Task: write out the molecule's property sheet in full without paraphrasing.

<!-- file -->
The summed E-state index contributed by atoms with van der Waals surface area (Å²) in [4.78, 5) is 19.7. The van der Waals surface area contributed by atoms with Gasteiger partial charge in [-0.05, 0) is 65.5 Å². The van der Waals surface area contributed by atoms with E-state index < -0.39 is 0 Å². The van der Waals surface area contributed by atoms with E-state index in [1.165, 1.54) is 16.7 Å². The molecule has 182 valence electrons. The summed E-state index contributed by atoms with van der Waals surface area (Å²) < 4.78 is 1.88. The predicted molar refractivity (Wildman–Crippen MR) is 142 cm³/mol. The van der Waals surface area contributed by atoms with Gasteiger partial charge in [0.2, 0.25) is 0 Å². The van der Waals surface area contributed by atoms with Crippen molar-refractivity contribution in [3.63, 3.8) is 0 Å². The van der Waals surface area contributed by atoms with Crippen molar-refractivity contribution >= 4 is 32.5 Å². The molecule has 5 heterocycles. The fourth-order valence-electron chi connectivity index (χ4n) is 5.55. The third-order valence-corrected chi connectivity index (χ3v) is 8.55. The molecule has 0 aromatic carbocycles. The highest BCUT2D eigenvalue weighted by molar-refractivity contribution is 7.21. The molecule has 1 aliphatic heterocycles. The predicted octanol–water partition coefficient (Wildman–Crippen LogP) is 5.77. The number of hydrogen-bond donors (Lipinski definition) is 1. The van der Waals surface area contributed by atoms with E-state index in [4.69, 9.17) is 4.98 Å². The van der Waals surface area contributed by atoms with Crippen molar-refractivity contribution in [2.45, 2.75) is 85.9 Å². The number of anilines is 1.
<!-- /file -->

The summed E-state index contributed by atoms with van der Waals surface area (Å²) in [4.78, 5) is 19.7. The van der Waals surface area contributed by atoms with Gasteiger partial charge in [-0.05, 0) is 65.5 Å². The van der Waals surface area contributed by atoms with E-state index < -0.39 is 0 Å². The van der Waals surface area contributed by atoms with E-state index in [1.165, 1.54) is 16.7 Å². The molecule has 182 valence electrons. The summed E-state index contributed by atoms with van der Waals surface area (Å²) < 4.78 is 1.88. The predicted molar refractivity (Wildman–Crippen MR) is 142 cm³/mol. The van der Waals surface area contributed by atoms with Gasteiger partial charge in [0.2, 0.25) is 0 Å². The van der Waals surface area contributed by atoms with Crippen molar-refractivity contribution in [3.63, 3.8) is 0 Å². The van der Waals surface area contributed by atoms with Crippen molar-refractivity contribution >= 4 is 32.5 Å². The molecule has 5 heterocycles. The fourth-order valence-electron chi connectivity index (χ4n) is 5.55. The third-order valence-corrected chi connectivity index (χ3v) is 8.55. The molecule has 0 aromatic carbocycles. The highest BCUT2D eigenvalue weighted by molar-refractivity contribution is 7.21. The molecule has 1 aliphatic heterocycles. The predicted octanol–water partition coefficient (Wildman–Crippen LogP) is 5.77. The number of hydrogen-bond donors (Lipinski definition) is 1. The van der Waals surface area contributed by atoms with E-state index in [4.69, 9.17) is 4.98 Å². The van der Waals surface area contributed by atoms with Crippen molar-refractivity contribution in [2.45, 2.75) is 85.9 Å². The number of anilines is 1.